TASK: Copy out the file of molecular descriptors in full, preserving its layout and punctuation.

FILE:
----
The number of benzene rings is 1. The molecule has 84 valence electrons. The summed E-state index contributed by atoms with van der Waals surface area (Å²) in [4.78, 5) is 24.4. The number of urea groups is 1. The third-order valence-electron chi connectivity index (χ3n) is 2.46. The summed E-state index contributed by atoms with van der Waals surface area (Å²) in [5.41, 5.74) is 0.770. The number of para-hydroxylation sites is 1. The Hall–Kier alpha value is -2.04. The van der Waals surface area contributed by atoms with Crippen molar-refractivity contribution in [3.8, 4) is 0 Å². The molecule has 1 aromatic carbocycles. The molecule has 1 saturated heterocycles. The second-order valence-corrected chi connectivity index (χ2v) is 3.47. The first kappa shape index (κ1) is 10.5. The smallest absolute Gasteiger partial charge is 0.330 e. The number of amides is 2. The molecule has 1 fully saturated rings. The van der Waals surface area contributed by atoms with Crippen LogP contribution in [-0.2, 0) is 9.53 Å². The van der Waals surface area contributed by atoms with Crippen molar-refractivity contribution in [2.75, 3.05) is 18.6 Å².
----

The number of benzene rings is 1. The molecule has 84 valence electrons. The summed E-state index contributed by atoms with van der Waals surface area (Å²) in [4.78, 5) is 24.4. The number of urea groups is 1. The third-order valence-electron chi connectivity index (χ3n) is 2.46. The summed E-state index contributed by atoms with van der Waals surface area (Å²) in [5.41, 5.74) is 0.770. The number of para-hydroxylation sites is 1. The Hall–Kier alpha value is -2.04. The van der Waals surface area contributed by atoms with Crippen molar-refractivity contribution in [3.8, 4) is 0 Å². The molecule has 1 aromatic carbocycles. The molecule has 1 saturated heterocycles. The second-order valence-corrected chi connectivity index (χ2v) is 3.47. The first kappa shape index (κ1) is 10.5. The smallest absolute Gasteiger partial charge is 0.330 e. The number of amides is 2. The molecule has 1 fully saturated rings. The van der Waals surface area contributed by atoms with Crippen LogP contribution in [-0.2, 0) is 9.53 Å². The van der Waals surface area contributed by atoms with Crippen molar-refractivity contribution in [2.75, 3.05) is 18.6 Å².